Although Google has always been the leader in Internet search, it is still worried about the threat posed by websites like Facebook and Twitter. Micro blogging sites and social networks have made information sharing faster and easier, as now-a-days Web is starting to revolve more around people than the keywords and links of search engines.
To survive in this tough competition Google again has taken a quantum leap by rolling out “Knowledge graph” which is derived from a database of over 500 million real-world people, places and things used by Google. This initiative has been taken to provide accurate answers to its users’. For instance, if anyone searches for ‘Taj Mahal’ along the traditional search engine results, users will get information about the monument along with the area in which it is located on the right hand side corner of the search engine page results. Knowledge graph will help users to get more refined results, It won’t show up a random list of websites that may or may not provide you the information you are looking for.
Google has also came out with broad Search results even from personal Gmail account, which lets the users to search for a particular keyword even if it is mentioned in their Gmail messages from Google search box. But even after achieving such accomplishments, Google is still striving to create that perfect search engine. In a recent interview Google search chief – Amit Singhal told that how social networks preventing Google to create a perfect search engine. Take a look at how Google is threatened by these social networking websites?
Amit Singhal, said “both of the changes, the new secure and private line allowing people to privately access their Gmail account via the main Google.com search box, are steps towards the holy grail: pre-emptive search. That is, a search engine that knows what you want before you even ask.”
But Amit Singhal is still in a fix because of the data Google cannot access. Google cannot ever achieve 100% results search engine which can crawl all the possible data until Facebook and Twitter exist and refuse to open their networks – something Amit Singhal abhors.
Amit Singhal quoted that “The question about other social networks is a very important one. We believe that this is users’ data and yet we have to make a deal with third-party social network, such as Facebook, to actually give access back to the users – because clearly we cannot crawl these social networks.”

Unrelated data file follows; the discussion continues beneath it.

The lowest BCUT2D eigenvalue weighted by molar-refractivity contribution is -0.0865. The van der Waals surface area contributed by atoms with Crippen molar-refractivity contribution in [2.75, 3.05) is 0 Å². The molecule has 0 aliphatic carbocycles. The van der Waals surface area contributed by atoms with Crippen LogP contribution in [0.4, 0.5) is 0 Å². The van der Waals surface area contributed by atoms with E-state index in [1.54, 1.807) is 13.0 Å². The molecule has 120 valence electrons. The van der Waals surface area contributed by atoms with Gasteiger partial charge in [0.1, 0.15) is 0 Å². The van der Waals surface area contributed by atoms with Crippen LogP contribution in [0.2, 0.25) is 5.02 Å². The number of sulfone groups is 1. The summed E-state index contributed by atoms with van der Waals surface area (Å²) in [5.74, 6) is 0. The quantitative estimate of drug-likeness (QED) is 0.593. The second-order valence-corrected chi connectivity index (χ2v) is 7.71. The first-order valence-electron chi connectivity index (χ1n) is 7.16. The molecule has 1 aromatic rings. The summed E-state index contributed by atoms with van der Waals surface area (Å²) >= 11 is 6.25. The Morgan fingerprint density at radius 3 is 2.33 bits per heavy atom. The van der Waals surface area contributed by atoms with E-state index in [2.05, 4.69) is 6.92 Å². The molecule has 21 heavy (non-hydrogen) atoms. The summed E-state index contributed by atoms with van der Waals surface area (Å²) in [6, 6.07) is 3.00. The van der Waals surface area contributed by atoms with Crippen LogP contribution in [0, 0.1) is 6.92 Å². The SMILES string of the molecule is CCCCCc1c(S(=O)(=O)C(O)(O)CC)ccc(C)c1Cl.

He further added “In this day and age when users have created the data on these third-party social networks – but they don’t fully control where they can index and search their data – we need to debate this.”
“Indeed as things stand – these companies who are running these closed platforms do allow or disallow other companies to provide services on their data. Users need to decide.”
Amit Singhal made an impressive statement by acknowledging the benefits of Internet without the walled gardens. Google search engine would not function at its best without an open-web.
Even after acknowledging the need of open web we still wonder that Google+, Google’s own social network, is still protected by walls that does not allow its users seamlessly feed their status updates through to rivals Facebook or Twitter.
Google is already accused of biased search results by the regulators and it is also confirmed that Google will pay $22.5m (£14.4m) to the US Federal Trade Commission to settle charges that it bypassed the privacy settings of people using Apple’s Safari browser.
Earlier this year Google was also charged by Twitter, Facebook and Myspace to make changes to its search engine to promote content of Google+ only, as soon as the social network was launched.
Amit Singhal refused to spill the beans about any settlement with Facebook and Twitter but he admitted that search results on Google+ “have now settled in a place which were better than when we launched”.
Amit Singhal quoted in defense of prioritization of Google+ content that “I think it’s a learning process – even for us. We experiment, we learn, we improve – that’s what Google does.”
Currently Google is trying to strike negotiation with European regulators over accusations for the manipulated search results to favor its own products. Amit Singhal does not comment on ongoing legal matters.
In the end, we must commend Amit Singhal for a brilliant vision of search. But it is somewhat hindered by Google’s own personal intent to dominate the web, even if it has to sacrifice users’ privacy and freedom of choice.